How Safe is Swimming at the Beaches in Your State?

Jody Ellis

Aday at the beach usually means sun, fun, and surf. Unfortunately, it can also mean pollution, contamination, and unsafe swimming conditions, especially in the summer months when the warmer water creates the perfect environment for bacteria to grow and thrive. Waterborne illnesses affect millions of people each year, and it is often the result of fecal contamination in beach waters.

Sewage runoff from storms, improper dumping, and over-development of coastal regions all contribute to these pollutants in this country's waters, as well as factory farms and deteriorating sewer systems in some regions. Climate change is also a factor, with warmer, wet weather; flooding; and heavy rains creating more runoff into the oceans, bays, and lakes.

Environment America Research & Policy Center, a non-profit dedicated to the conservation and protection of water, air, and natural resources, partnered with the Frontier Group to compile and share data on the condition of America's beach waters. Its 2020 "Safe for Swimming?" report shows the results of samples taken from more than 3,000 U.S. beaches during a 2019 testing period. Of those beaches tested, 386 of them were determined to be unsafe at least 25% of the days their water was sampled.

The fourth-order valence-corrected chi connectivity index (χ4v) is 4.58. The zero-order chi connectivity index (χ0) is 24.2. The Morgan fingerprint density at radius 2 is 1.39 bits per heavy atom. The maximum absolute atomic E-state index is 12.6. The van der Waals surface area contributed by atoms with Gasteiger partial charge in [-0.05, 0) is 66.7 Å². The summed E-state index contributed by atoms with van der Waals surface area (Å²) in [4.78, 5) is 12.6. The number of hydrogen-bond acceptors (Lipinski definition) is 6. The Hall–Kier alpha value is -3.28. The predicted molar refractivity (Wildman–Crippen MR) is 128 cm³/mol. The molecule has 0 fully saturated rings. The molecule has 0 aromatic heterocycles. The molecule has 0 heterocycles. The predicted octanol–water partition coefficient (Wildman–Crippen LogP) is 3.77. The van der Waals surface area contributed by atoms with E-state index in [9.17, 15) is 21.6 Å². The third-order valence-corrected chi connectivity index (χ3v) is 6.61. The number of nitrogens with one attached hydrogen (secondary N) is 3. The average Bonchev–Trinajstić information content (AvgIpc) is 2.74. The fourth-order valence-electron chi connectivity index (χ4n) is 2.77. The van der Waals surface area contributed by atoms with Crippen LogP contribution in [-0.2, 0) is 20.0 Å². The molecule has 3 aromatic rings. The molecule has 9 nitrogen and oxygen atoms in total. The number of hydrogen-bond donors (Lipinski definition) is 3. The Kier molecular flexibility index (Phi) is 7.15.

Stacker consulted Environment America's report to create a concise picture of the water quality at America's beaches. Although the report contains a large data sample size, the data presented is not necessarily comparable between states or beaches due to a wide variety of sampling techniques and reporting practices. For example, some beaches may be subject to additional testing as a result of natural weather or pollution events, Some beaches may not be monitored also. Data was collected in 2019, and released in 2020.

Share This Page